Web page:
This class is designed to introduce students to working with integrated media. Each student will complete several projects, some group and some individual. The projects will focus on conceptual development and integration of media. Students will be expected to experiment with different media, both familiar and unfamiliar. We will explore the various disciplines within the Integrated Media Environment: Biomedical Art, Illustration, Photography, Video, Sound, Game Design, Animation and Emerging Media. Students will often choose the medium they are working with, but will always be required to integrate another medium or discipline to complete a project successfully. Offered spring.

Freshman Elective: Photography + Video: Still & Moving Images: Optics, Form

Course No. FND 130P  Credits: 1.5

This course is an introduction to photographic "seeing" in close examination of the dynamic intersection between still and moving images. Coursework investigates the aesthetic form and visual language of optical imaging and perception historically, and in contemporary context. Students learn to question, explore, communicate and evaluate basic photographic concepts, essential in the development of criticalthinking skills that are applicable to many disciplines. Students considering a major in photography or video are encouraged to take this session. Offered spring.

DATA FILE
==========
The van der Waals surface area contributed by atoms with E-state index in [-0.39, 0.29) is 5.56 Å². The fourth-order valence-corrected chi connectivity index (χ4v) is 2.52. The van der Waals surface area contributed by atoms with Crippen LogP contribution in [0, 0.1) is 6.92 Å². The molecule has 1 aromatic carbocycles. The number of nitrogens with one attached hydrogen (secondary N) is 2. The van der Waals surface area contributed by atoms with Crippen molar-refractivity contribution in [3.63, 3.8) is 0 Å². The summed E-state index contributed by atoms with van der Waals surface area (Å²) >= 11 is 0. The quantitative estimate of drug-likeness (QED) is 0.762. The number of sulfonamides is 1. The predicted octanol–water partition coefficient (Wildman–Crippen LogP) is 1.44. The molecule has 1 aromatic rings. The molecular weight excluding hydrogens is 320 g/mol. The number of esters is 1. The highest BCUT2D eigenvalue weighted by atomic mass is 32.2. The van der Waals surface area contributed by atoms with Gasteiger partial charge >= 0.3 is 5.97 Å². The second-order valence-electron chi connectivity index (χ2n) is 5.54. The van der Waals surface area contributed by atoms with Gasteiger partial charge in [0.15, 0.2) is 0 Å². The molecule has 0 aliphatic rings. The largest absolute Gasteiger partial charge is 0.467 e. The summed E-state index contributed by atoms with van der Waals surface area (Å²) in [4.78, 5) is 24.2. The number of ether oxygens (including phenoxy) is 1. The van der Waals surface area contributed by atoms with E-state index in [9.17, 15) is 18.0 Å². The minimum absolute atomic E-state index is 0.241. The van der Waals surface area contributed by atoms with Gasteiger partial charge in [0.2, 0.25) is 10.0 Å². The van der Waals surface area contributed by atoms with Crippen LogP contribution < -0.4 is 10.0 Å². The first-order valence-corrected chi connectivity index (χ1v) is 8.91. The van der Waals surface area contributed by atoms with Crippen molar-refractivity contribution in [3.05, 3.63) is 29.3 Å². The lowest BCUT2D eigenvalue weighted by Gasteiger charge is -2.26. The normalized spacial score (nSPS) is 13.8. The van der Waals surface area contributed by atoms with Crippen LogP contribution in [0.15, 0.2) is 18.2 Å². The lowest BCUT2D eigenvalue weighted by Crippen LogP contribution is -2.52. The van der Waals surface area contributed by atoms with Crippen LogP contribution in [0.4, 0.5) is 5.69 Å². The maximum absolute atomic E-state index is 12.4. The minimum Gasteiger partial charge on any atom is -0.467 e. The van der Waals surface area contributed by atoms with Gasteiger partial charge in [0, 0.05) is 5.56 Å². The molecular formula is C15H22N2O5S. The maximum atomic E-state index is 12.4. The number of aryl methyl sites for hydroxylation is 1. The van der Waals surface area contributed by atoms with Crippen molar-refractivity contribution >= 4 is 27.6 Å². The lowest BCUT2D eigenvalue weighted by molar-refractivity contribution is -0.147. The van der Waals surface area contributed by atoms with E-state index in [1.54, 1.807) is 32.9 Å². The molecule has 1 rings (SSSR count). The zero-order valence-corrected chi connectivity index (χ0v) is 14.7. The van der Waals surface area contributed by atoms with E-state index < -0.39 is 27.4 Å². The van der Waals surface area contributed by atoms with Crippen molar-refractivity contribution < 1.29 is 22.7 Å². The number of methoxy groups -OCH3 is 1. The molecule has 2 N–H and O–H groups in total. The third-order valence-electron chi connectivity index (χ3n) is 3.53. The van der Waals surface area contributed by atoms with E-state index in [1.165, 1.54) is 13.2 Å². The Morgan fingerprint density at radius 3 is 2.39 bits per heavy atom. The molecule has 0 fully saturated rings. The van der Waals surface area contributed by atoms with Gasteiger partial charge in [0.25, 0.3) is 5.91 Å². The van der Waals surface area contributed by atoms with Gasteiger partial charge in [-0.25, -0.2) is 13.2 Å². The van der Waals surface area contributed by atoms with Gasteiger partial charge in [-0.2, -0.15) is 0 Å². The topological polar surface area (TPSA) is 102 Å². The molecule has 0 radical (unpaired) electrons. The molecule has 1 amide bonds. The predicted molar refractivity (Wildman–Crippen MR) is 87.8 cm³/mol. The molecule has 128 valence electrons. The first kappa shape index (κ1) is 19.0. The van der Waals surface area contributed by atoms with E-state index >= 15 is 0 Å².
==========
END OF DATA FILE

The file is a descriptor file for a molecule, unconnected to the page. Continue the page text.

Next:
Freshman Elective: Visual Arts: Contemporary Art Practice

Course No. FND 130V  Credits: 3.0

Basic concepts and skills relating to contemporary art practices in image making, exploring aspects of visual literacy and the process of criticism. You’ll focus on the vocabulary directly relevant to the field of image making within the contemporary art context. Students will explore:

  • How to turn intuitions into subjects
  • The role of experimentation and risk taking in art making
  • Traditional and non-traditional materials, processes and forms
  • How to formulate critical judgment
  • The relation between ideation and realization

Offered spring.

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Christina Cassara


Tina Cassara received a BA in urban studies, emphasis in sociology from Barnard College, Columbia University. ...more